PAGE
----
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    ABSTRACT: The endoplasmic reticulum (ER) is a critical organelle for normal cell function and homeostasis. Disturbance in the protein folding process in the ER, termed ER stress, leads to the activation of unfolded protein response (UPR) that encompasses a complex network of intracellular signaling pathways. The UPR can either restore ER homeostasis or activate pro-apoptotic pathways depending on the type of insults, intensity and duration of the stress, and cell types. ER stress and the UPR have recently been linked to inflammation in a variety of human pathologies including autoimmune, infectious, neurodegenerative, and metabolic disorders. In the cell, ER stress and inflammatory signaling share extensive regulators and effectors in a broad spectrum of biological processes. In spite of different etiologies, the two signaling pathways have been shown to form a vicious cycle in exacerbating cellular dysfunction and causing apoptosis in many cells and tissues. However, the interaction between ER stress and inflammation in many of these diseases remains poorly understood. Further understanding of the biochemistry, cell biology, and physiology may enable the development of novel therapies that spontaneously target these pathogenic pathways. This article is protected by copyright. All rights reserved. This article is protected by copyright. All rights reserved.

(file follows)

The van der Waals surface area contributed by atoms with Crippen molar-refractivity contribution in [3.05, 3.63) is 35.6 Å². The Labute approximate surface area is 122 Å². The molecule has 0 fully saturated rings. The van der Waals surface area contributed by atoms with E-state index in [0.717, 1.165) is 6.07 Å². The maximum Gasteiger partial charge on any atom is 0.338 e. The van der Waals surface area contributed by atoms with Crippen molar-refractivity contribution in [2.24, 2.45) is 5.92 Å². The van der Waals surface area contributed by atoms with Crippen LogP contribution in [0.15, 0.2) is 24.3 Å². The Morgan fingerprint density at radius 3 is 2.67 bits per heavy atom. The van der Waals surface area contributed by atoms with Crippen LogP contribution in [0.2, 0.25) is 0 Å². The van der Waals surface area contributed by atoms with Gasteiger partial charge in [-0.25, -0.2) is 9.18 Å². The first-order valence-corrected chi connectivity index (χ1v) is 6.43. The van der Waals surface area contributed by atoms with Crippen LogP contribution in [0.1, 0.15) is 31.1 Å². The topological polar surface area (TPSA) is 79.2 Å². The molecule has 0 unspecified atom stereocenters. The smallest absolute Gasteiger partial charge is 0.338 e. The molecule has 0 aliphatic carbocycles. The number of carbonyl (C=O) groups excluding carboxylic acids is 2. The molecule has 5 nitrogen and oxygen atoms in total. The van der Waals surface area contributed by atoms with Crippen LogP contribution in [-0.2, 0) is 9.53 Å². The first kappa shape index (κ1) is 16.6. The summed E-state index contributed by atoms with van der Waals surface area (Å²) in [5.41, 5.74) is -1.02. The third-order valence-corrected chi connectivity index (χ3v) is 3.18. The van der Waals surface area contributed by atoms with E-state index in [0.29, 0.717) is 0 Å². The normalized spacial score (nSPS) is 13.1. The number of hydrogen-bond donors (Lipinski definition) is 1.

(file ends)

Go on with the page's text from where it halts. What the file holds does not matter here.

Journal of Cellular Physiology 07/2015; 22(10). DOI:10.1002/jcp.25098 · 3.84 Impact Factor
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    • "Even more, whereas the activation of the UPR following infection with WNV has been well documented (Medigeshi et al., 2007; Ambrose and Mackenzie, 2011, 2013), the induction of an autophagic response in WNV-infected cells still remains contentious, with evidences supporting both the upregulation (Beatman et al., 2012; Kobayashi et al., 2014) or not (Vandergaast and Fredericksen, 2012) of this pathway. Both autophagy and UPR constitute druggable metabolic pathways under evaluation for multiple therapeutic interventions (Suh et al., 2012; Cao and Kaufman, 2013). "